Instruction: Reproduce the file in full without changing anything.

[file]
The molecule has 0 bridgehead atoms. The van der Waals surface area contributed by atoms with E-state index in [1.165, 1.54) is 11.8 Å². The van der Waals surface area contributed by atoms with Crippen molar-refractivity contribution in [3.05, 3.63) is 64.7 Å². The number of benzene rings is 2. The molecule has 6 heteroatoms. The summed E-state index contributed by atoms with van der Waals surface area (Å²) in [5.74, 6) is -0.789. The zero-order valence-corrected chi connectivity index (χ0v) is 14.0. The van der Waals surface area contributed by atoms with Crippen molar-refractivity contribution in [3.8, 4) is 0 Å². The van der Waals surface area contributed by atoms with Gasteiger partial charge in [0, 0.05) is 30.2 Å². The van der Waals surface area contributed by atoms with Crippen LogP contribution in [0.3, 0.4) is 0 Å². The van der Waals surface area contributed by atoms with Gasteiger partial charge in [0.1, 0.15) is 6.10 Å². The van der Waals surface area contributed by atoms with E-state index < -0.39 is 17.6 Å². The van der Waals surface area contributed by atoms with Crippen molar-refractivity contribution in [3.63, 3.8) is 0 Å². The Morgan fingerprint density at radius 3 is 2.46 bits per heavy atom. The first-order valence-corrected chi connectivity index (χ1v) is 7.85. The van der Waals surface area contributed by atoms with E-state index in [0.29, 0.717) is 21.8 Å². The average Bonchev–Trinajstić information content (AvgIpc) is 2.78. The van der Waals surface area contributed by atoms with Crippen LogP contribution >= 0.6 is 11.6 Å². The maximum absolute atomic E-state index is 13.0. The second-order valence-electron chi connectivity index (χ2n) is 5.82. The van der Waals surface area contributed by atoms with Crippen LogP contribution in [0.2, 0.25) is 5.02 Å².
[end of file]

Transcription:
The molecule has 0 bridgehead atoms. The van der Waals surface area contributed by atoms with E-state index in [1.165, 1.54) is 11.8 Å². The van der Waals surface area contributed by atoms with Crippen molar-refractivity contribution in [3.05, 3.63) is 64.7 Å². The number of benzene rings is 2. The molecule has 6 heteroatoms. The summed E-state index contributed by atoms with van der Waals surface area (Å²) in [5.74, 6) is -0.789. The zero-order valence-corrected chi connectivity index (χ0v) is 14.0. The van der Waals surface area contributed by atoms with Crippen molar-refractivity contribution in [3.8, 4) is 0 Å². The van der Waals surface area contributed by atoms with Gasteiger partial charge in [0, 0.05) is 30.2 Å². The van der Waals surface area contributed by atoms with Crippen LogP contribution in [0.3, 0.4) is 0 Å². The van der Waals surface area contributed by atoms with Gasteiger partial charge in [0.1, 0.15) is 6.10 Å². The van der Waals surface area contributed by atoms with E-state index < -0.39 is 17.6 Å². The van der Waals surface area contributed by atoms with Crippen molar-refractivity contribution in [3.63, 3.8) is 0 Å². The Morgan fingerprint density at radius 3 is 2.46 bits per heavy atom. The first-order valence-corrected chi connectivity index (χ1v) is 7.85. The van der Waals surface area contributed by atoms with E-state index in [0.29, 0.717) is 21.8 Å². The average Bonchev–Trinajstić information content (AvgIpc) is 2.78. The van der Waals surface area contributed by atoms with Crippen LogP contribution >= 0.6 is 11.6 Å². The maximum absolute atomic E-state index is 13.0. The second-order valence-electron chi connectivity index (χ2n) is 5.82. The van der Waals surface area contributed by atoms with Crippen LogP contribution in [0.2, 0.25) is 5.02 Å².